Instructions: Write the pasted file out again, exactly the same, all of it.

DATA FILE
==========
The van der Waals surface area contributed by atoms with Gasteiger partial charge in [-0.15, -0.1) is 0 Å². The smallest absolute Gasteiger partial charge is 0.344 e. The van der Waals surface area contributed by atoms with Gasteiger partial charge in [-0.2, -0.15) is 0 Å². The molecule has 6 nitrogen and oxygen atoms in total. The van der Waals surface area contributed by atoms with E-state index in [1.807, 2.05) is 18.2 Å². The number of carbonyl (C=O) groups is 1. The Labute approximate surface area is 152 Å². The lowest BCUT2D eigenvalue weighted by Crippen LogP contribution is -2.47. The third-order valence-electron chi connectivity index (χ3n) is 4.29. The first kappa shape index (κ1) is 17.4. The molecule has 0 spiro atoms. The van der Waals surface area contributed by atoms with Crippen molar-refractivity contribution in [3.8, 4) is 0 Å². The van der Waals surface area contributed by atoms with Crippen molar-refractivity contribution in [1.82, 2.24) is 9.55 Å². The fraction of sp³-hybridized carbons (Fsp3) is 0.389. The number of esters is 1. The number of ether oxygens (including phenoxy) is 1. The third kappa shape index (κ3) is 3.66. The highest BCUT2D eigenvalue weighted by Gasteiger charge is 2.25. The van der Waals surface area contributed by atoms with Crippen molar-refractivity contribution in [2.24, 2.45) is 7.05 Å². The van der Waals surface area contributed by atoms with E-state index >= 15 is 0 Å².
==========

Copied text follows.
The van der Waals surface area contributed by atoms with Gasteiger partial charge in [-0.15, -0.1) is 0 Å². The smallest absolute Gasteiger partial charge is 0.344 e. The van der Waals surface area contributed by atoms with Gasteiger partial charge in [-0.2, -0.15) is 0 Å². The molecule has 6 nitrogen and oxygen atoms in total. The van der Waals surface area contributed by atoms with E-state index in [1.807, 2.05) is 18.2 Å². The number of carbonyl (C=O) groups is 1. The Labute approximate surface area is 152 Å². The lowest BCUT2D eigenvalue weighted by Crippen LogP contribution is -2.47. The third-order valence-electron chi connectivity index (χ3n) is 4.29. The first kappa shape index (κ1) is 17.4. The molecule has 0 spiro atoms. The van der Waals surface area contributed by atoms with Crippen molar-refractivity contribution in [3.8, 4) is 0 Å². The van der Waals surface area contributed by atoms with Crippen molar-refractivity contribution in [1.82, 2.24) is 9.55 Å². The fraction of sp³-hybridized carbons (Fsp3) is 0.389. The number of esters is 1. The number of ether oxygens (including phenoxy) is 1. The third kappa shape index (κ3) is 3.66. The highest BCUT2D eigenvalue weighted by Gasteiger charge is 2.25. The van der Waals surface area contributed by atoms with Crippen molar-refractivity contribution in [2.24, 2.45) is 7.05 Å². The van der Waals surface area contributed by atoms with E-state index >= 15 is 0 Å².